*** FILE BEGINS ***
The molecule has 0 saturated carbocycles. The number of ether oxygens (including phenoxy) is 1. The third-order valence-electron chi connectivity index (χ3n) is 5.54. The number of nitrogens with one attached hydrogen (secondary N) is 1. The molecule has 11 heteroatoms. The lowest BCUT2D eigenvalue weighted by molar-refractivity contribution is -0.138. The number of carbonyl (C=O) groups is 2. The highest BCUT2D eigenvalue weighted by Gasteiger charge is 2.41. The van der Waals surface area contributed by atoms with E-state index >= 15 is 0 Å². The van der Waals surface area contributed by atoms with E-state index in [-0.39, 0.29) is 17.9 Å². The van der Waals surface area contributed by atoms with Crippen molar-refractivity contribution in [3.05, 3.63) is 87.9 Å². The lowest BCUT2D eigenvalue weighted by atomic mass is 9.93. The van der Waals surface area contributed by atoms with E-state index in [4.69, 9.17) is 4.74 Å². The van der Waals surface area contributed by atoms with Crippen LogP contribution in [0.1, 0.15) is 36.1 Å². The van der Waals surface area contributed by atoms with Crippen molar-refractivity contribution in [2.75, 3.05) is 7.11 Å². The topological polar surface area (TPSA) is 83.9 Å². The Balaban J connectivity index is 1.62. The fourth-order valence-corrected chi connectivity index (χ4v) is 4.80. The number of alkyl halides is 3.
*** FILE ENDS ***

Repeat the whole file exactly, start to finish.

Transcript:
The molecule has 0 saturated carbocycles. The number of ether oxygens (including phenoxy) is 1. The third-order valence-electron chi connectivity index (χ3n) is 5.54. The number of nitrogens with one attached hydrogen (secondary N) is 1. The molecule has 11 heteroatoms. The lowest BCUT2D eigenvalue weighted by molar-refractivity contribution is -0.138. The number of carbonyl (C=O) groups is 2. The highest BCUT2D eigenvalue weighted by Gasteiger charge is 2.41. The van der Waals surface area contributed by atoms with E-state index >= 15 is 0 Å². The van der Waals surface area contributed by atoms with E-state index in [-0.39, 0.29) is 17.9 Å². The van der Waals surface area contributed by atoms with Crippen molar-refractivity contribution in [3.05, 3.63) is 87.9 Å². The lowest BCUT2D eigenvalue weighted by atomic mass is 9.93. The van der Waals surface area contributed by atoms with E-state index in [4.69, 9.17) is 4.74 Å². The van der Waals surface area contributed by atoms with Crippen LogP contribution in [0.1, 0.15) is 36.1 Å². The van der Waals surface area contributed by atoms with Crippen molar-refractivity contribution in [2.75, 3.05) is 7.11 Å². The topological polar surface area (TPSA) is 83.9 Å². The Balaban J connectivity index is 1.62. The fourth-order valence-corrected chi connectivity index (χ4v) is 4.80. The number of alkyl halides is 3.